Sam Merenda and his partners at Graphics2Press had a decision to make. Running a trade shop that made plates for converters of corrugated boxes and poly bags, they had been using liquid photopolymer plates and analog sheet photopolymer plates since opening their doors in 2004. While keeping a finger on pulse of an ever advancing digital sheet polymer market they initially felt their market did not justify the need for a digital system.
“Analog always worked very well for us and we didn’t have a particular need that was driving us to digital,” relates Mr. Merenda. “But at the same time we realized there is really no forward-looking technology in analog sheet polymer. All of imaging technology is moving to digital. We needed to take a look.” So Mr. Merenda went to Drupa in Dusseldorf, Germany, in 2016 to find out more.
There he met with a leading purveyor of digital photopolymer technology and with Xeikon to learn about its ThermoflexX digital platemaker. Back in the U.S. he met with people from both companies, including some he already knew from Anderson & Vreeland, the independent North American distributor for ThermoflexX plate makers. Mr. Merenda says having Anderson & Vreeland in the loop was a key advantage because Graphics2Press had long turned to A&V for a wide range of supplies and equipment. This boosted his confidence, but he soon found that the 80-inch ThermoflexX plate maker he was considering was more expensive than the other digital polymer system he was considering. So he asked why.
A&V explained the many advantages of the digital plate maker, such as speed, efficiency, and its industry-leading 5,080 dpi resolution. That resolution, he realized, while presently important for some companies using flexible packaging, will soon be expected by brand owners specifying folding cartons and corrugated containers. Thinking about both present and future customer requirements, Mr. Merenda realized he needed to balance the needs of those satisfied with the 2400 dpi capabilities of analog polymer, yet support others who sought image quality up to 5080 dpi by using a digital plate maker.
“A&V answered all our questions and addressed all our concerns,” explains Mr. Merenda. “We’ve had an excellent relationship with them since we opened our doors. Knowing we’d be working with Anderson & Vreeland when making an investment like the ThermoflexX made the decision much easier.”
Once the new digital plate maker was up and running more of its advantages quickly became evident. The immediate one was plate quality. “The ThermoflexX,” he explains, “can image plates at a very high resolution, but it also works for all the lower resolution jobs we do every day. This gives us unparalleled flexibility in which technology we use while letting us raise the bar on what we offer customers,” he continues. “It is not a matter of one being better as much as it is a matter of having the choice of which to use for a given customer requirement.”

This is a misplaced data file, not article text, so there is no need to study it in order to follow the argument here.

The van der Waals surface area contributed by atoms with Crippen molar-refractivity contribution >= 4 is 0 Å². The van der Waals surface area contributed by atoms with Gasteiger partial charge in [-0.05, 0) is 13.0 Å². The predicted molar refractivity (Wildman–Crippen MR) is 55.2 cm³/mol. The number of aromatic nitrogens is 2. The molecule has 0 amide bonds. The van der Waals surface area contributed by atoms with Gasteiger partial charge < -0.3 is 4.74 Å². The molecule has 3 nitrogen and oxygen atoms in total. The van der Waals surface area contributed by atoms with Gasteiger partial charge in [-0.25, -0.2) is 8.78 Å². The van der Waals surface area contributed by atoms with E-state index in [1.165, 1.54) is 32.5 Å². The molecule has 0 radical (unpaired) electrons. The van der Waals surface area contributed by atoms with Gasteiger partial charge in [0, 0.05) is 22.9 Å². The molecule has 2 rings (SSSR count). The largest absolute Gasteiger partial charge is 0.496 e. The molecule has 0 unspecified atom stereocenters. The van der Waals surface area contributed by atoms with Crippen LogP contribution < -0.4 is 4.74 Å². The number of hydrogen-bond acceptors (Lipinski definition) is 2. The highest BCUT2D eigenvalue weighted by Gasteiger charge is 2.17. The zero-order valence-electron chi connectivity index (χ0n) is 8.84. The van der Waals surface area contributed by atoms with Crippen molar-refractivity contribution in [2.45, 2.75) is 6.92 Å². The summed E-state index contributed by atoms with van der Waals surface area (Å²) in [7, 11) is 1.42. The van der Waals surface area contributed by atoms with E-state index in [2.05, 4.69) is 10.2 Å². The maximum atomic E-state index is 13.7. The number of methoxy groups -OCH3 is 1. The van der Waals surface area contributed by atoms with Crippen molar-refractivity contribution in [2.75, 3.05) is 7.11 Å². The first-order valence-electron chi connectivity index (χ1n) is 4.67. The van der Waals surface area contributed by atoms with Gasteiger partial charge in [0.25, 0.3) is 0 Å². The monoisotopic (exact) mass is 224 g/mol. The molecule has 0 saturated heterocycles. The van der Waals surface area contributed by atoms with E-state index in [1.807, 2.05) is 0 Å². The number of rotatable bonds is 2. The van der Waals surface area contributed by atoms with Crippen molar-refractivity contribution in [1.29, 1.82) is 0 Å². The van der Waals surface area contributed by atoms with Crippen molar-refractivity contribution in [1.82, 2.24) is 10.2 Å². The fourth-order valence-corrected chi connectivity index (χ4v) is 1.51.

Faster and Easier
Still, for Mr Merenda and his team operational benefits of the ThermoflexX changed the workflow and personnel required.
“Handling an 80-inch digital photopolymer plate is definitely a learned skill,” says Mr. Merenda. “We thought we might require two people to make sure the plate’s digital layer did not crack, but not so. The ThermoflexX has automatic plate loading and auto feed, so plates load quickly and accurately. This is a huge advantage because it requires less human handling and makes the training process much faster and easier. The time savings have been fabulous.”
Mr. Merenda and his team have also found that digital plates enable more precise and repeatable imaging than is possible with analog plates. Although this not a big concern for shops needing plates for one-time use, such consistency can be a significant advantage for jobs that go to converters all over the nation. For example, a converter may need to replace a damaged cyan plate. Using a digital plate maker the single needed plate can be reproduced, shipped, and will work perfectly on a press two time zones away with no loss of image quality or registration. Perhaps more important, this consistency ensures that if a job is rerun a year later, with new plates, it will look just as it did the first time it was produced. Such consistency can be especially important for some brand owners, so having a digital option can be a valuable competitive advantage.
In a world where fast turnaround is increasingly essential, the greater productivity of a digital plate making can translate into capacity. “We can save up to 20 minutes per plate, which works out to be about a 25 percent increase in throughput,” says Mr. Merenda.
On many jobs with digital plates this savings can help Graphics2Press turn more jobs around in a given shift, decreasing turnaround time for customers and allowing more jobs to be completed and shipped each week. Combine this throughput with faster, easier loading and consistent, repeatable imaging, and the 80-inch ThermoflexX digital plate maker is earning its place on the shop floor.
“The digital system does require learning some new skills,” admits Mr. Merenda, “but the advantages are proving their value to our business.“